Solomon Islands has signed a security pact with China and set off a flurry of foreign policy chatter in Australia and the region. Understandably, the focus of the discussion is on why this has happened, what this means, what to do next, and of course, because Australia is in the midst of an election campaign, who should be blamed.

The major players in Australia all acknowledge that Solomon Islands as a sovereign nation has the right to enter into agreements with any other nation of its choosing. And this fact is an important anchor to the question what to do next, because evidently Australia has work to do if it is to be the security partner of choice in the region.

Regardless of what you think of the pact itself, its existence and the ensuing concern says the quiet part out loud – China has intentions in the region and Australia and its allies, namely the United States, are directly interested in constraining those intentions.

The thing is, Australia keeps going about it in ways that don’t seem to be accruing “partner of choice” status. Instead, over a period of time, the strategy seems to be to try and “out China, China”. From infrastructure investment facilities, increasing the percentage of the Australian aid program spent in the Pacific, and upgrading military and security arrangements à la AUKUS, Australia continues to accept that the only form of power that matters is military and economic might. And yet, Australia simply does not have the resources to win at that game. Such is the reality of being a middle power. But Australia does have power, nonetheless. And the goal now should be to amplify that power rather than play a game where the inevitable outcome is Australia’s own diminishment (in relevance, influence and security).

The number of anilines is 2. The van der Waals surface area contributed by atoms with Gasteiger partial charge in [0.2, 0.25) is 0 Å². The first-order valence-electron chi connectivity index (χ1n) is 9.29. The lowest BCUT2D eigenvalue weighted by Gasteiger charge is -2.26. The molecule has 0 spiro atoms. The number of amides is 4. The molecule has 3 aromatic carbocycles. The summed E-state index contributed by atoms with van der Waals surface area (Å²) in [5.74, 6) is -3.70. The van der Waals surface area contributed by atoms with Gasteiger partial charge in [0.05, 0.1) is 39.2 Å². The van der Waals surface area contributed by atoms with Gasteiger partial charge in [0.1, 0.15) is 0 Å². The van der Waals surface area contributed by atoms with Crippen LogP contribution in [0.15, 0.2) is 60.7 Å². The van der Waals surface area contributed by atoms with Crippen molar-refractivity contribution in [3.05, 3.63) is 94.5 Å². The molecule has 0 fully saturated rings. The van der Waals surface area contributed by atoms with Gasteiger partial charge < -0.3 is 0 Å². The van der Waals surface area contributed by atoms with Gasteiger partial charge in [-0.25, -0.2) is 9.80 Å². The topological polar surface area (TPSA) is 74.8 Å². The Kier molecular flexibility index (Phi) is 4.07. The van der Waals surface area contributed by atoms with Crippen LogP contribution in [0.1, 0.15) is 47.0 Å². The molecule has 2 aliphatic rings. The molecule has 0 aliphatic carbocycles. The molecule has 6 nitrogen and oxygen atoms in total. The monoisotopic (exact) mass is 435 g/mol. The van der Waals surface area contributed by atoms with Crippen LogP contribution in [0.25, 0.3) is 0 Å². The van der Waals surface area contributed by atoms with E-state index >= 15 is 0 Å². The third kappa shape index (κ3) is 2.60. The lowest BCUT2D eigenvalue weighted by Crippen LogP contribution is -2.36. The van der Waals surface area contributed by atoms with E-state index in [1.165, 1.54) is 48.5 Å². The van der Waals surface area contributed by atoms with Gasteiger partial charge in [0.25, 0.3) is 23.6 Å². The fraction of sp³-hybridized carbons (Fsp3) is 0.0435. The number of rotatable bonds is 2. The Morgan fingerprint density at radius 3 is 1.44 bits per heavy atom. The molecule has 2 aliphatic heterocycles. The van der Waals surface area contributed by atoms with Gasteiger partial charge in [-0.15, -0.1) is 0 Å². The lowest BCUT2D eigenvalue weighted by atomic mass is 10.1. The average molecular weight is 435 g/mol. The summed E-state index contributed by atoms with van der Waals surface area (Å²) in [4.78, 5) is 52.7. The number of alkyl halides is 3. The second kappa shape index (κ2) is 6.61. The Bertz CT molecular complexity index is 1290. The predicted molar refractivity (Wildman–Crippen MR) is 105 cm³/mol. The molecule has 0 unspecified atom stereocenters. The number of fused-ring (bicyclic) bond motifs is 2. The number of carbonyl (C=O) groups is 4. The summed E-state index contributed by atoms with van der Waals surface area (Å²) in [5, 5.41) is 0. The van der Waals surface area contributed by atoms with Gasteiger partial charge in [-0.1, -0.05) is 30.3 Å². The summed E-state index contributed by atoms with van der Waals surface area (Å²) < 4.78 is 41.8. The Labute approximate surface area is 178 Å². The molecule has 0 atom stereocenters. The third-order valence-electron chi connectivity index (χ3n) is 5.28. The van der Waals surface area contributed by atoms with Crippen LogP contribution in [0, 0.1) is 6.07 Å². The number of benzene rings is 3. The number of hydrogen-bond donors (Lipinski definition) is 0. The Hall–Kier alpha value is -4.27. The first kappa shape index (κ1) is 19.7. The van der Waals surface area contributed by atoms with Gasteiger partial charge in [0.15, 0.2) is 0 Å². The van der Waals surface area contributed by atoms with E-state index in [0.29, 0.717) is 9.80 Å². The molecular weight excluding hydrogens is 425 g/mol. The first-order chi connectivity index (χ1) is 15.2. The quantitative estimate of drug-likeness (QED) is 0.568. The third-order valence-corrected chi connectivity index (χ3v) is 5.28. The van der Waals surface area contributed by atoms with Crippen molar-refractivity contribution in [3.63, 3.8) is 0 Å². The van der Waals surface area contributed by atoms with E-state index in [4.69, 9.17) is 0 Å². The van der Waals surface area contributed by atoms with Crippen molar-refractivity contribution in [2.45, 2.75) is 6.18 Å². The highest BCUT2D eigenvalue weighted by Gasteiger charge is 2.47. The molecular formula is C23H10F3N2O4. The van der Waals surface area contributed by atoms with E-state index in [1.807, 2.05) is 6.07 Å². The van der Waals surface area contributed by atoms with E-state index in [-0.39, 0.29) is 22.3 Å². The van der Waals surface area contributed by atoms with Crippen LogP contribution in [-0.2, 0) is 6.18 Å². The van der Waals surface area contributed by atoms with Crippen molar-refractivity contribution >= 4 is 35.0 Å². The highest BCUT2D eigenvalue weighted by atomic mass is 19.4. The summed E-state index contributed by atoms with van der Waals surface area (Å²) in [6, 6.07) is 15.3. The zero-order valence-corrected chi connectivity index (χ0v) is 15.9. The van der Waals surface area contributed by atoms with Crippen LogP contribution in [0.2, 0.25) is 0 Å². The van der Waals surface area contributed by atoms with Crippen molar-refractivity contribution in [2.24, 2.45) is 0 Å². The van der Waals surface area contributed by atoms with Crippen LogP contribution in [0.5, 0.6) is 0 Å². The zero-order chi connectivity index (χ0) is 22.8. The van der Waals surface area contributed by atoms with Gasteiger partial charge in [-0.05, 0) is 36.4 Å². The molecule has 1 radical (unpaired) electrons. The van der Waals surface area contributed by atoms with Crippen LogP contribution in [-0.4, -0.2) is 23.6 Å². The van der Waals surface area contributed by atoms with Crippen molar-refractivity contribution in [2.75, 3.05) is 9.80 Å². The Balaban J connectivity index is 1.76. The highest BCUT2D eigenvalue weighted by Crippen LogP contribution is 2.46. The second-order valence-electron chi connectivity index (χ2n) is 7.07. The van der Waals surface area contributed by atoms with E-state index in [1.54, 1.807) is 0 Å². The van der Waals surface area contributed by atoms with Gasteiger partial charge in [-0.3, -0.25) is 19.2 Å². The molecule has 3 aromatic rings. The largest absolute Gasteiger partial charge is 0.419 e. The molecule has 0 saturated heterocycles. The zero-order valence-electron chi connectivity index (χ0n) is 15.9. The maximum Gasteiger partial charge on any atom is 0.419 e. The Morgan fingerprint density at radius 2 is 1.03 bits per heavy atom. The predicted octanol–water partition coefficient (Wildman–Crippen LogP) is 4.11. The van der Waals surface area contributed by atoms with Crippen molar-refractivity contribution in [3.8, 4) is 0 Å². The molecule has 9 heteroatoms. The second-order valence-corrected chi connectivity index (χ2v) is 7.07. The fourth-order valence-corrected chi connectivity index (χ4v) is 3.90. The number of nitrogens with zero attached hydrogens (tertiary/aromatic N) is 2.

In considering what comes next for Australia, it is time to think seriously about re-writing the rules of the game.

Because, when the rules of the game are stacked against you, “winning” isn’t generally achieved by beating the odds, but rather, from changing the game. This is exactly what is needed now from Australian foreign policy.

Rather than being prescriptive, a feminist foreign policy approach is indicative and offers some guidance for how we can re-write the rules and re-establish Australia as a security partner of choice.

Perhaps the message of the Solomon Islands-China security pact is that for Australia to become a partner of choice it is about not only listening, but truly hearing. In its interactions with the Pacific Australia needs to learn, and also unlearn. And it needs to do more than partner with its neighbours, but to act in solidarity with the region. In other words, Australia should be prepared to give a little in order to get a lot by way of common purpose.

And there is a fairly good playbook to draw on, and an established and growing cohort of states who have already begun the work. Feminist foreign policy – an approach adopted by nine countries so far, in Sweden, Canada, France, Luxembourg, Mexico, Libya, Spain, Germany and Chile – offers a good starting point for how the rules of the game might be re-written. Because, at its core, feminist foreign policy is a framework for grappling with systems of power – from the interpersonal systems of power that govern gender relations to the global systems of power that govern state interactions.